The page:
The problem of isolation, absent from the traditional classroom but present in e-learning, has not been overlooked by scholars. The study by Gillett-Swan (2017) highlighted the difficulties that students had while completing group tasks and interacting with online learning systems. Since individuals have various levels of competency in the field of technologies, they may feel helpless when they need to figure out how to navigate a course program or communicate with their peers online (Gillett-Swan, 2017). Furthermore, online learners may experience a lack of real-time feedback from teachers and peers, especially if the difference in time zones is involved (Gillett-Swan, 2017). Thus, external students’ problems related to technical issues and communication should be addressed while developing e-learning programs.
High attrition rates that are characteristic of online courses have induced researchers to investigate the causes of this phenomenon. Bawa (2016) discovered that problems of students new to e-learning included misconceptions of cognitive load, social and family factors, motivation, and technological constraints. Individuals choosing to study online assume that “an online platform will be less demanding on time, will require less effort to manage workload, and will not disrupt the learners’ lifestyle” (Bawa, 2016, p. 4). Hence, when they discover that e-learning requires as much engagement as traditional education and even more self-motivation, they are likely to drop out (Bawa, 2016). Therefore, it is crucial that students have a clear conception of what they will be doing during an online course and how much time they will have to spend on it.
Since intrinsic motivation has a considerable impact on learners’ retention and academic achievements in e-learning, less self-motivated students are likely to have additional problems. García et al. (2015) explored this issue and discovered that a low level of proficiency in the language of the course made individuals spend more time on the completion of their tasks and could discourage them from proceeding with it. A lack of a teacher’s feedback because of a large number of course participants also may lead to dropout (García et al., 2015). Moreover, less self-motivated students tend to quit online learning if they cannot apply the gained knowledge in the real-life environment (García et al., 2015). These findings imply that such learners need to get assistance and external motivation to complete a course.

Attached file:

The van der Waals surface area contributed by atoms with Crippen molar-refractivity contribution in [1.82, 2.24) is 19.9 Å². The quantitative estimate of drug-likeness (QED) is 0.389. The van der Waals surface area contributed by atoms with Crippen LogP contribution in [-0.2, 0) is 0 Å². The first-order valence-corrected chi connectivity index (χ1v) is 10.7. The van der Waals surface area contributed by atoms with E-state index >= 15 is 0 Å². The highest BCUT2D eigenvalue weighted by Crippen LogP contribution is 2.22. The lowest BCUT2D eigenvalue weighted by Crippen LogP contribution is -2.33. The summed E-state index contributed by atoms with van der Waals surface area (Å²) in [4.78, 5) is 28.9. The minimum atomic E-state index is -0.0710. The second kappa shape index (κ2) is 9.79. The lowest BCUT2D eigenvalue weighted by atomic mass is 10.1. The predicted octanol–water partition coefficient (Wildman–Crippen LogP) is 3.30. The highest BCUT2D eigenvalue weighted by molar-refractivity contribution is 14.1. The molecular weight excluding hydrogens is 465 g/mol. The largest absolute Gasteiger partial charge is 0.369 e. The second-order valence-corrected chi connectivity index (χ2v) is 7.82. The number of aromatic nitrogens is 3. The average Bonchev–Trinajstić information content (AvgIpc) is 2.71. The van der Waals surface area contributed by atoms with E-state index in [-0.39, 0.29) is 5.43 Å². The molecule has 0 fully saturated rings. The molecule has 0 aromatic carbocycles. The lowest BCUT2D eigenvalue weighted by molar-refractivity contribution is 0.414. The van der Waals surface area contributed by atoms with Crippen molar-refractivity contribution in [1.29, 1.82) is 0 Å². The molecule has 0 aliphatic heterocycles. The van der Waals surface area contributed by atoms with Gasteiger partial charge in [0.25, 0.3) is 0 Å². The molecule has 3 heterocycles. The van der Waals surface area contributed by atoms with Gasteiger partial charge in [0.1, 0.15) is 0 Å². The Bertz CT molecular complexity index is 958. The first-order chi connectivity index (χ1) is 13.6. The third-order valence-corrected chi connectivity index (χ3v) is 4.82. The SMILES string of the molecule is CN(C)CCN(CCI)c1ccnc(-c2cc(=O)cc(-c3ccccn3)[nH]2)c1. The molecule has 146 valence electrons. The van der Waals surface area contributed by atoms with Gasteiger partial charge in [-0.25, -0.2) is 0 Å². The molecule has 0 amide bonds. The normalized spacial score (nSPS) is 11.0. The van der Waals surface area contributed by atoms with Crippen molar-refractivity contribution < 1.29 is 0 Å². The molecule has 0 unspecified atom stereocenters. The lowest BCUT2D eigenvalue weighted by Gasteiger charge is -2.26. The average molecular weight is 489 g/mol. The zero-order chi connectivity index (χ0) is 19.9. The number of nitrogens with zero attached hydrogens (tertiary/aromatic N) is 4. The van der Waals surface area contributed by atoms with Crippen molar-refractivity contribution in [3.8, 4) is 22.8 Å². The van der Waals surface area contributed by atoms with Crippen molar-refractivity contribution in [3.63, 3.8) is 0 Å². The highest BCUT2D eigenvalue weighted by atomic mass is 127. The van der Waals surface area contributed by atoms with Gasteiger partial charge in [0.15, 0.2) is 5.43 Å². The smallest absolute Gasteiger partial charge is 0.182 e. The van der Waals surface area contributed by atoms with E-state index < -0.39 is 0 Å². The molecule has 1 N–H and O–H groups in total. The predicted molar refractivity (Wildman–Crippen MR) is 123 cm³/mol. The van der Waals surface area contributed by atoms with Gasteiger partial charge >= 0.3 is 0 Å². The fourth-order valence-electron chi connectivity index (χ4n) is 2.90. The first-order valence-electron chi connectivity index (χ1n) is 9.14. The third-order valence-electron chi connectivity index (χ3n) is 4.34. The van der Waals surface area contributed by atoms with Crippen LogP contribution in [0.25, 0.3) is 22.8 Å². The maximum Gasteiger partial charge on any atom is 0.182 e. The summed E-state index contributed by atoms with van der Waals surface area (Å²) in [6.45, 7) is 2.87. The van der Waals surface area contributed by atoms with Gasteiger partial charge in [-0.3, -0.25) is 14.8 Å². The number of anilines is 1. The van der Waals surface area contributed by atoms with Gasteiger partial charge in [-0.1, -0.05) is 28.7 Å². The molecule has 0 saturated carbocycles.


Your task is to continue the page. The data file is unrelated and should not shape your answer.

Results and Conclusion
The discussed studies make it possible to determine a set of problems that students new to online learning face in the course of their education. Several researchers indicated technical issues and computer illiteracy as important factors influencing learners’ ability to get access to course materials and navigating learning systems. An adaptability struggle is a problem because students have to adapt to an unfamiliar environment. Special attention was paid to the lack of time management skills leading to procrastination. Insufficient self-motivation is a common problem among online learners since they are not forced to study regularly by external circumstances. Students also experience isolation and a lack of real-time feedback. When taking up an online course, individuals unfamiliar with e-learning often underestimate the cognitive load and the amount of time necessary for completing it. Finally, students will have difficulties mastering the curriculum if their fluency in the language of the course is low.
In conclusion, the findings may be implemented in the teaching practice. Awareness of the problems that students encounter during their online learning will help teachers to enhance learners’ academic achievements and improve retention rates. For example, instructors can create a guide explaining how to navigate a course web page. To address the time management problem, they should develop a special training program or set intermediate deadlines that would prevent students from getting access to the learning materials only before an examination.
Alkhawaja, M. I., & Halim, M. S. B. A. (2019). Challenges of e-learning system adoption in Jordan higher education. International Journal of Academic Research in Business and Social Sciences, 9(9), 487-494.
Bawa, P. (2016). Retention in online courses: Exploring issues and solutions – A literature review. SAGE Open, 6(1), 1-11.
García, B. J., Tenorio, G. C., & Ramírez, M. S. (2015). Self-motivation challenges for student involvement in the open educational movement with MOOC. RUSC. Universities and Knowledge Society Journal, 12(1), 91-103.
Gillett-Swan, J. (2017). The challenges of online learning: Supporting and engaging the isolated learner. Journal of Learning Design, 10(1), 20-30.
Goda, Y., Yamada, M., Kato, H., Matsuda, T., Saito, Y., & Miyagawa, H. (2015). Procrastination and other learning behavioral types in e-learning and their relationship with learning outcomes. Learning and Individual Differences, 37, 72-80.
You, J. W. (2015). Examining the effect of academic procrastination on achievement using LMS data in e-learning. Educational Technology & Society, 18(3), 64-74.